T. Kurabuchi, T. Ogasawara, H. Ochiai and S. Lee
Bibliographic info:
The International Journal of Ventilation, Vol. 12 N°2, September 2013

The National Museum of Western Art is the only work of Le Corbusier in Japan and 50 years have already passed since its construction. In order to maintain the museum’s value as a cultural asset, there is an urgent need to draft a thorough retrofit plan both to maintain the building’s function as an art museum and to restore Le Corbusier’s original design concept.

This study, which carried out an indoor environmental investigation for the purpose of developing such a retrofit plan in the main building, confirms the current airflow characteristics on the basis of a survey of factors such as the flow rates of the air conditioning system, internal pressures, and the age of air distribution. Because the exhaust flow rate was greater than the supply of fresh air into the building, there was concern about air infiltration. It was found that the age of air was highest in the exhibition space, comparatively lower in the entrance hall, and lowest in the restaurant. The adjacent wall air velocities varied greatly according to the locations and the highest values were around 0.7 m/s.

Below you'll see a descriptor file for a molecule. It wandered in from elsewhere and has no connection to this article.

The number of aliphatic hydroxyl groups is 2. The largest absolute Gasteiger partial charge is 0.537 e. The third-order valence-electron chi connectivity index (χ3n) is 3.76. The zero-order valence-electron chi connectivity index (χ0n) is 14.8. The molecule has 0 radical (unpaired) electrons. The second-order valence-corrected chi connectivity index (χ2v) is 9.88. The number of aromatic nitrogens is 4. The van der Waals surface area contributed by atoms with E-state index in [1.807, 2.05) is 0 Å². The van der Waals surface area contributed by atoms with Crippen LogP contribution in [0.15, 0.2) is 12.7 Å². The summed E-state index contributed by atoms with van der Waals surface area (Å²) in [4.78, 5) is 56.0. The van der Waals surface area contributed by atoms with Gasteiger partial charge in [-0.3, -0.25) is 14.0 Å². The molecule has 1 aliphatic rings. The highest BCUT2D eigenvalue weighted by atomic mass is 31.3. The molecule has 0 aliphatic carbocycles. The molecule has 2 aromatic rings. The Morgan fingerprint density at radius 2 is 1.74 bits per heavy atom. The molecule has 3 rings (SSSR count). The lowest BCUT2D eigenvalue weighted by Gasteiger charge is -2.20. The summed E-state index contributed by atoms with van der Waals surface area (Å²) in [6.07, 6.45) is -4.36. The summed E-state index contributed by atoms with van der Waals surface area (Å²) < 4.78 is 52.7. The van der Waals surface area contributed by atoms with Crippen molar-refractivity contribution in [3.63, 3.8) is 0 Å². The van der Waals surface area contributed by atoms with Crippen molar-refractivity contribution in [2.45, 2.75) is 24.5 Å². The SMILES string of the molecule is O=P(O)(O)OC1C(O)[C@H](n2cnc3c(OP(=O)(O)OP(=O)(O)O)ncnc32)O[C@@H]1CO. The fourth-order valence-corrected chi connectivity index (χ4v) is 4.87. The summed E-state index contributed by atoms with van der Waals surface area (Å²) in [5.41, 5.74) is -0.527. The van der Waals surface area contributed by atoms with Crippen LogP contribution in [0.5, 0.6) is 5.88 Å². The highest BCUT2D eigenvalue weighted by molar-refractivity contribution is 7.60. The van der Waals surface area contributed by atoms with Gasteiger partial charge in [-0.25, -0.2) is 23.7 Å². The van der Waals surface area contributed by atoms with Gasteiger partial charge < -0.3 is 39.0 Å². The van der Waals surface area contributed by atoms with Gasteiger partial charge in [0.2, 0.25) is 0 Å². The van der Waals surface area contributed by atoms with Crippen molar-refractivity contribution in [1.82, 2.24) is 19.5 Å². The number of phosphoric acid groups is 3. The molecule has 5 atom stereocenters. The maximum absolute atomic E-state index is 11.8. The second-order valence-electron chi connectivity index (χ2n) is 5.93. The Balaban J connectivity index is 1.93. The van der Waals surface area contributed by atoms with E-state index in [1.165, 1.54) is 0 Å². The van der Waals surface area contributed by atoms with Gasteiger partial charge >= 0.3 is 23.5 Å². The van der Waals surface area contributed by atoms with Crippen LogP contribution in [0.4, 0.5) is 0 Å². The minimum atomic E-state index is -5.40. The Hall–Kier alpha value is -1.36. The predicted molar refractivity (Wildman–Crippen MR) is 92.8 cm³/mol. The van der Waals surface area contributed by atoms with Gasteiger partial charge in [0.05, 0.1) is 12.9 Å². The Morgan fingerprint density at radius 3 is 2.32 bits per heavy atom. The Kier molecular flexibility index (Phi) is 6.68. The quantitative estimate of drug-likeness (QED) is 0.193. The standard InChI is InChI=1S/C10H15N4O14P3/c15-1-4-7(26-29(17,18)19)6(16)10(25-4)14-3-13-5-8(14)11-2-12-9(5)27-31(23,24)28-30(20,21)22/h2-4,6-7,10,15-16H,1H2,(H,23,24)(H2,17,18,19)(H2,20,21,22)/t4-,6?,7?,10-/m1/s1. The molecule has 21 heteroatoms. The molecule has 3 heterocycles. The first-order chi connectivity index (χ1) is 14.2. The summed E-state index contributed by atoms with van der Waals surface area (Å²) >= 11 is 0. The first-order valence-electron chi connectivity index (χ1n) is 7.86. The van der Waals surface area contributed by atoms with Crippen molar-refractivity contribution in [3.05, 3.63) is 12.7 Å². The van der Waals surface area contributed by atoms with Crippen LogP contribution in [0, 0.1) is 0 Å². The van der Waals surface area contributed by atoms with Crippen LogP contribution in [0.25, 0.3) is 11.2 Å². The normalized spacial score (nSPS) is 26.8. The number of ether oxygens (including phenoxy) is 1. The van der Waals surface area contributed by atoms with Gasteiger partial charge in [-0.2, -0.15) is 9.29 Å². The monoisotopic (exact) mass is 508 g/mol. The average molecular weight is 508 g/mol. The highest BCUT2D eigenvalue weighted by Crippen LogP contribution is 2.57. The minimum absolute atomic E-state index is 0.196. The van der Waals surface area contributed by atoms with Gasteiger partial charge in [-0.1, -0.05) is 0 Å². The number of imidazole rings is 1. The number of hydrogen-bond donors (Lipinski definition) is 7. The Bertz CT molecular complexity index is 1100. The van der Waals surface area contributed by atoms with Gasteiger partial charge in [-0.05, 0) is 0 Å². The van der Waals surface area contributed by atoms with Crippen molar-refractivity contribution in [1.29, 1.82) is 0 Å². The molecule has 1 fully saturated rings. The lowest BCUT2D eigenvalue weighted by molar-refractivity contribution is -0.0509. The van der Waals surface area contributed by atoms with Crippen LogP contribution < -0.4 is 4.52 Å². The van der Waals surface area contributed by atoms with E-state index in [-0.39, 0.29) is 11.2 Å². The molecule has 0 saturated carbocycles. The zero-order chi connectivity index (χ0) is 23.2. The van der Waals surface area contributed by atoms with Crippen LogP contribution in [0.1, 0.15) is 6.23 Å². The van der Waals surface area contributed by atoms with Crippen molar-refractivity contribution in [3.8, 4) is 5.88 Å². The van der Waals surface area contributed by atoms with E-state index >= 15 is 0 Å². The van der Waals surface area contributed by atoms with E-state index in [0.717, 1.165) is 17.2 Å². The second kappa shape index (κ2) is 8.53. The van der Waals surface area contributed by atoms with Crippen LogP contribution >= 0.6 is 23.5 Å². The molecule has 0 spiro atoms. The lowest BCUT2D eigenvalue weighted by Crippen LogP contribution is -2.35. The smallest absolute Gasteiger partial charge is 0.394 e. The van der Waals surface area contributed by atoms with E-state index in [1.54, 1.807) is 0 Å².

In order to separate the exhibition space from the entrance hall to avoid possible disturbance from outdoors, glass partitions that were not part of Le Corbusier’s original design were added after the building was completed. CFD predictions were carried out to evaluate the air environment under the conditions of the original design using variable air conditioning zoning plans. Analysis indicated that if the original design were restored, using the present air conditioning zoning, there would be an increased risk of moisture condensation on the glass surface of the entrance hall. It was concluded, however, that this risk would be significantly reduced by subdividing the air conditioning zone and changing the air conditioning controls in each subdivided area.